CHARLESTON, W.Va. -- It was May 1988, and DuPont Co. engineers and managers were debating how to best build a facility where their company's Belle plant could turn the poison gas phosgene into valuable chemicals for products to protect crops.
One option was to buy phosgene in one-ton cylinders from an outside vendor. Cylinders would be hauled to Belle, and phosgene transferred by hose to the plant's reactor.
Another possibility was building a unit to make phosgene at Belle. That proposal called for totally enclosing areas where phosgene was made and used, so workers and plant neighbors wouldn't be exposed to potential leaks.
DuPont experts estimated the enclosed plant would cost an additional $2 million. But it would also be safer, saving an estimated 14 lives over 10,000 years, according to a theoretical project put together by DuPont.
DuPont -- a company that prides itself on its much-touted commitment to protecting the safety of workers, the environment and the communities where it operates -- rejected the safer option, citing concerns that it would set an unwanted standard for other decisions about handling dangerous chemicals.
"It may be that in the present circumstances, the business can afford $2 million for an enclosure," an unnamed DuPont official said in a May 19, 1988, internal memo. "However, in the long run, can we afford to take such action which has such a small impact on safety and yet sets a precedent for all highly toxic material activities."
Twenty-two years later, in January 2010, longtime Belle plant employee Danny Fish died after he was sprayed in the face by phosgene gas that leaked from a hose at the facility's phosgene unit.
U.S. Chemical Safety Board investigators last week cited DuPont's decision to reject the phosgene enclosure as one factor among a long list of corporate lapses that led to Fish's death.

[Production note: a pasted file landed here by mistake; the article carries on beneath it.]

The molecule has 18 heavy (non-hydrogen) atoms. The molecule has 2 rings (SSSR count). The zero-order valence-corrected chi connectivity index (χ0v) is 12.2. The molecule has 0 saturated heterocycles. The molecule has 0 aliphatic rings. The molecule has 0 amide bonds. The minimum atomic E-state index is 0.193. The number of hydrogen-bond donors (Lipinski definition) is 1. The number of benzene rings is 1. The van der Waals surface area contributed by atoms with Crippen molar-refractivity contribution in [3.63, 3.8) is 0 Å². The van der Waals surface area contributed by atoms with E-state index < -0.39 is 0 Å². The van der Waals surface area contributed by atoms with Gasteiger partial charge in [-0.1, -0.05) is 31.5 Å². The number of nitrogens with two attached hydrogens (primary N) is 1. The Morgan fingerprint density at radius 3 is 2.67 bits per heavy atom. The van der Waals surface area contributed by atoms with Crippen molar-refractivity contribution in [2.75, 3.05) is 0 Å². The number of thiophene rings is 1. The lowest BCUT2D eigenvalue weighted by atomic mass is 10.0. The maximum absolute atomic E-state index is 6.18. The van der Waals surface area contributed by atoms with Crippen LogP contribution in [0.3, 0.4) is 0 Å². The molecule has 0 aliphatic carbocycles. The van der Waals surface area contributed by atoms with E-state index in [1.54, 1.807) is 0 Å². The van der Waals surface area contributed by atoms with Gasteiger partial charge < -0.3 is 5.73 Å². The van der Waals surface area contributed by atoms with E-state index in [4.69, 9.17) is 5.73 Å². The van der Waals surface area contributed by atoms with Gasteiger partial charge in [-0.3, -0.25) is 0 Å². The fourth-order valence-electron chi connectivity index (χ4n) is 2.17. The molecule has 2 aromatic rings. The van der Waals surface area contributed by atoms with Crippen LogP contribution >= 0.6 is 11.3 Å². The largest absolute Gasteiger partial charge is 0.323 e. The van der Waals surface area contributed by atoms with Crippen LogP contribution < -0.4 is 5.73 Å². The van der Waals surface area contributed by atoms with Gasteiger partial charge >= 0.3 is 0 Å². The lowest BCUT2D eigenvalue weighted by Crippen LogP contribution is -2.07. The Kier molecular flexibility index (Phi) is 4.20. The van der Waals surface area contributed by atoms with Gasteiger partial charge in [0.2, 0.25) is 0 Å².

"They basically decided to take the risk of not building it, and hope for the best," said CSB chairman Rafael Moure-Eraso.
DuPont hasn't used phosgene at the Belle plant since Fish died, citing business instead of safety reasons for the decision. At a press conference in Charleston, Moure-Eraso urged the chemical giant not to resume using phosgene unless it builds a new enclosed facility. DuPont officials said they have no plans to start using phosgene again.
But in its 172-page report, the CSB details -- through previously confidential DuPont records and other evidence -- a long history of decisions in which DuPont ignored its own respected safety guidelines and delayed any action on internal recommendations for better handling of phosgene.
In one memo, dated April 29, 1988, a DuPont official criticized General Electric for spending $40 million on an enclosed phosgene facility for a plant near Mount Vernon, Ind.
DuPont believed the safety improvement from the enclosed facility at GE was so marginal that its costs, averaged out per life saved, were actually far more than the real cost of the project.
"If we accept the premise that we spend money on process hazards to save lives, prevent damage and avoid public outrage, and if we use the number of lives saved as a measure of these three contributions, then the $40 million GE spent to enclose their plant ... represents a spending rate of about $4 billion per life saved," the DuPont memo said. "Such a precedent is neither in the interests of GE, DuPont, the chemical industry, nor the public as a whole."
After its 1988 phosgene plant study, DuPont did begin construction of an on-site -- but open air, rather than enclosed -- phosgene generation facility at Belle. That project was abandoned for reasons that the CSB could not confirm, and the company instead bought phosgene from outside vendors, and processed it in a partially enclosed shed.